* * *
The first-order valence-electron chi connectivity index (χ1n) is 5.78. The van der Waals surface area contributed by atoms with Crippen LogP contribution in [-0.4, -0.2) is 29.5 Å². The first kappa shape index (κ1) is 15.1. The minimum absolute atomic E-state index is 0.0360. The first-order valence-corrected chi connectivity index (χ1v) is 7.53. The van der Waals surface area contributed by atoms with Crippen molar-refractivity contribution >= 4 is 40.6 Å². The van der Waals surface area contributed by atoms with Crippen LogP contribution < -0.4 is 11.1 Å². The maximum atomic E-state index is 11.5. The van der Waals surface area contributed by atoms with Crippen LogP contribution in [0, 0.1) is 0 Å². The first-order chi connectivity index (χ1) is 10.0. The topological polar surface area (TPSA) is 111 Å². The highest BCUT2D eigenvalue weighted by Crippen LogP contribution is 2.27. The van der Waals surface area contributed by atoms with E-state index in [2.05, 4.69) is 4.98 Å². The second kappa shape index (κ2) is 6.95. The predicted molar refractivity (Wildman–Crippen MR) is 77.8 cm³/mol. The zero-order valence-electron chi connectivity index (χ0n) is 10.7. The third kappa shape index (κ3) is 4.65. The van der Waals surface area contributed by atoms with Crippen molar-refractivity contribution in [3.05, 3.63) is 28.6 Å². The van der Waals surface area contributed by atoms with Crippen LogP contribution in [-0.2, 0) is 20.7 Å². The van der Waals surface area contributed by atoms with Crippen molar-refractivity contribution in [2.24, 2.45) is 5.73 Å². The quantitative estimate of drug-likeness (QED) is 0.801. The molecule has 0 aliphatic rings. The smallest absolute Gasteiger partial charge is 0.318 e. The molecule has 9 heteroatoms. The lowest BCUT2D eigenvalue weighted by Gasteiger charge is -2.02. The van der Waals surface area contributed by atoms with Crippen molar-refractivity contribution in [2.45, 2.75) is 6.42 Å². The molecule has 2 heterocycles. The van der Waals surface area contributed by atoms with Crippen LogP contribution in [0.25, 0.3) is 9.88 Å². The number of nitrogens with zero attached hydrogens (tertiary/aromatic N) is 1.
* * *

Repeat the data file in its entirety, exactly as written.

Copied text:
The first-order valence-electron chi connectivity index (χ1n) is 5.78. The van der Waals surface area contributed by atoms with Crippen LogP contribution in [-0.4, -0.2) is 29.5 Å². The first kappa shape index (κ1) is 15.1. The minimum absolute atomic E-state index is 0.0360. The first-order valence-corrected chi connectivity index (χ1v) is 7.53. The van der Waals surface area contributed by atoms with Crippen molar-refractivity contribution >= 4 is 40.6 Å². The van der Waals surface area contributed by atoms with Crippen LogP contribution < -0.4 is 11.1 Å². The maximum atomic E-state index is 11.5. The van der Waals surface area contributed by atoms with Crippen LogP contribution in [0, 0.1) is 0 Å². The first-order chi connectivity index (χ1) is 10.0. The topological polar surface area (TPSA) is 111 Å². The highest BCUT2D eigenvalue weighted by Crippen LogP contribution is 2.27. The van der Waals surface area contributed by atoms with E-state index in [2.05, 4.69) is 4.98 Å². The second kappa shape index (κ2) is 6.95. The predicted molar refractivity (Wildman–Crippen MR) is 77.8 cm³/mol. The zero-order valence-electron chi connectivity index (χ0n) is 10.7. The third kappa shape index (κ3) is 4.65. The van der Waals surface area contributed by atoms with Crippen molar-refractivity contribution in [3.05, 3.63) is 28.6 Å². The van der Waals surface area contributed by atoms with Crippen LogP contribution in [-0.2, 0) is 20.7 Å². The van der Waals surface area contributed by atoms with Crippen molar-refractivity contribution in [2.24, 2.45) is 5.73 Å². The quantitative estimate of drug-likeness (QED) is 0.801. The molecule has 0 aliphatic rings. The smallest absolute Gasteiger partial charge is 0.318 e. The molecule has 9 heteroatoms. The lowest BCUT2D eigenvalue weighted by Gasteiger charge is -2.02. The van der Waals surface area contributed by atoms with Crippen molar-refractivity contribution in [2.45, 2.75) is 6.42 Å². The molecule has 2 heterocycles. The van der Waals surface area contributed by atoms with Crippen LogP contribution in [0.25, 0.3) is 9.88 Å². The number of nitrogens with zero attached hydrogens (tertiary/aromatic N) is 1.